Squier's father, Lloyd, owned and operated WDEV in Waterbury, Vermont, and Ken began his on-air work at age 12 (when Lloyd Squier died in 1979, Ken Squier inherited the station and remains its principal owner and CEO). Squier's racing announcing career began when he announced a stockcar race from the back of an old logging truck at a tiny dirt track in Vermont at age 14. He was the announcer at Malletts Bay and the Northeastern Speedway as well as the Monadnock Speedway in the 1950s. In 1960 he opened Thunder Road International SpeedBowl, the Barre, Vermont, quarter-mile oval (sold in April 2017).
Squier was among a group of six men who founded Catamount Stadium in Milton, Vermont, which operated from 1965 - 1987. He was a frequent announcer at this track dubbed "The Home of the Brave".
Squier co-founded Motor Racing Network in 1969. He announced races on the network for several years before moving to television in the later 1970s.
Squier served as a pit reporter for the very first live "flag-to-flag" coverage of the Greenville 200 on ABC in 1971 and he joined CBS Sports a year later.
Squier believed that people would watch the entire Daytona 500. "It was a tough sell," he said. "There was a general feeling that this was more of a novelty thing and that it wouldn't work on a national level." On February 18, 1979, CBS aired 1979 running of the "Great American Race" flag-to-flag. Television ratings were high, in part because a major snowstorm on the East Coast kept millions of viewers indoors. Richard Petty won the race, but a fight between Bobby Allison and Cale Yarborough made headlines throughout the United States.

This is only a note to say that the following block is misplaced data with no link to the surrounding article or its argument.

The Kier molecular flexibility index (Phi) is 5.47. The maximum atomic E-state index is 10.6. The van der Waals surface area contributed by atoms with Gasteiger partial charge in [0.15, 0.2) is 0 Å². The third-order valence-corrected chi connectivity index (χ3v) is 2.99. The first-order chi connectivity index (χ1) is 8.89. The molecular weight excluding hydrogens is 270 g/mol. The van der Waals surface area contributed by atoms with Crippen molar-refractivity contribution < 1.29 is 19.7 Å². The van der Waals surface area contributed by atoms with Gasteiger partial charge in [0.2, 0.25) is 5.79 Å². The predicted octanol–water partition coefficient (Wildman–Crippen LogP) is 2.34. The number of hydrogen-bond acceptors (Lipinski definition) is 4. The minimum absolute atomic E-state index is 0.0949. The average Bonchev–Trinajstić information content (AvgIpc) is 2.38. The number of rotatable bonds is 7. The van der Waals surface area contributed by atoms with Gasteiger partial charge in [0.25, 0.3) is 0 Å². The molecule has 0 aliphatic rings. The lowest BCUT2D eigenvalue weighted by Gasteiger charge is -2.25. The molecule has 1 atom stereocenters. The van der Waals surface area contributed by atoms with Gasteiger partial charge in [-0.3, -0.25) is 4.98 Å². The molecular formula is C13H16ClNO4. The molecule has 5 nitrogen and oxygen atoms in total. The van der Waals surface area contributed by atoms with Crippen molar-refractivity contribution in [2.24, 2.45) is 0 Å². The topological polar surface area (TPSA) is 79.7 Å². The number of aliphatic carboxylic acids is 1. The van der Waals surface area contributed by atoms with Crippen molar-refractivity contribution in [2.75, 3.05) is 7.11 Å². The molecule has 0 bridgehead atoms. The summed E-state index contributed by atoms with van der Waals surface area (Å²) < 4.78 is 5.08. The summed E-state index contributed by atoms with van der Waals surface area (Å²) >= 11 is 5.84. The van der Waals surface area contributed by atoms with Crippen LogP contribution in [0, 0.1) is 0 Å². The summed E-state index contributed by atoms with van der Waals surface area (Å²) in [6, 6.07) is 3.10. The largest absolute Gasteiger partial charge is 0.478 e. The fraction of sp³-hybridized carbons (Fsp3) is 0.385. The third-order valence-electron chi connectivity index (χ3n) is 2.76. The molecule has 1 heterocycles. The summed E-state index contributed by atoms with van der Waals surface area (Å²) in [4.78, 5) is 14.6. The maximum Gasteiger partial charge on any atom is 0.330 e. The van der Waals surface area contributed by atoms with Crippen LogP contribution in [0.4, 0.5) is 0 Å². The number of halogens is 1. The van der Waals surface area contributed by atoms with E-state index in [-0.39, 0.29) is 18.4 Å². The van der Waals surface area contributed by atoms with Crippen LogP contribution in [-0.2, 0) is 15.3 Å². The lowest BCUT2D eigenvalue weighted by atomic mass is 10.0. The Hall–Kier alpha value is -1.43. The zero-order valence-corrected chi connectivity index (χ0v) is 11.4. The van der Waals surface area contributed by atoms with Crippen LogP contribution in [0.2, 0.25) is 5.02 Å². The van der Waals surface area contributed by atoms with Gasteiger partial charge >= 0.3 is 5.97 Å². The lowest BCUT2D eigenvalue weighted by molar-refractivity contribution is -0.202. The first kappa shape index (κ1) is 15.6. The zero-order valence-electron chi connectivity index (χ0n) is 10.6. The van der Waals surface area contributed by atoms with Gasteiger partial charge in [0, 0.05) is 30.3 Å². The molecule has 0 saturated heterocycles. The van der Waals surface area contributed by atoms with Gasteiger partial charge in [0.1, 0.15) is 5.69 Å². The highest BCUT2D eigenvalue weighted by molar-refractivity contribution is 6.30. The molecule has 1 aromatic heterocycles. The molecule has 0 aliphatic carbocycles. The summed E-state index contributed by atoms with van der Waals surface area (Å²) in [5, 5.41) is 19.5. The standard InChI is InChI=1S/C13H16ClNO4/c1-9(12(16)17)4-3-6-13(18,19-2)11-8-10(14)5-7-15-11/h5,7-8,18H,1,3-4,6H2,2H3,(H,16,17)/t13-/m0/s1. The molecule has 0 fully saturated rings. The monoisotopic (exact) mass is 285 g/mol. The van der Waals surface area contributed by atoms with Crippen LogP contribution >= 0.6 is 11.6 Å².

For the next 20 years, beginning in 1981, various TV stations would get NASCAR coverage on various tracks: CBS, TBS, TNN, ESPN, ABC, and NBC. Squier would work for CBS and TBS over this time, covering half of the Winston Million races—the Daytona 500 and Coca-Cola 600.
Squier ended his career as a lap-by-lap commentary in 1997 and was replaced in the booth by Mike Joy. Squier had announced every Daytona 500 from 1979 to 1997. Squier became the studio host, where he remained until 2000. Squier was also present in the Fox Sports studio during pre-race and post-race coverage of Daytona Speedweeks and the 2001 Daytona 500, as well as the first-ever regular season Sprint Cup Series event televised by Fox.
On July 13, 2014, NASCAR on TNT broadcast its final race at the Camping World RV Sales 301. After the Pre-race show was complete, Squier said goodbye to NASCAR on TNT in this speech:
Hello everyone, I'm Ken Squier. And as the engines have fired at New Hampshire, I remind you that this is the final NASCAR broadcast for Turner Sports. I was the play-by-play announcer for TBS for 18 years. Beginning in the very first year of NASCAR coverage, 1983. It's been a real honor to be a part of today's broadcast, and I wish my colleagues the very best today on TNT. As this amazing, 32-year run comes to a close, I hope you enjoy today's race.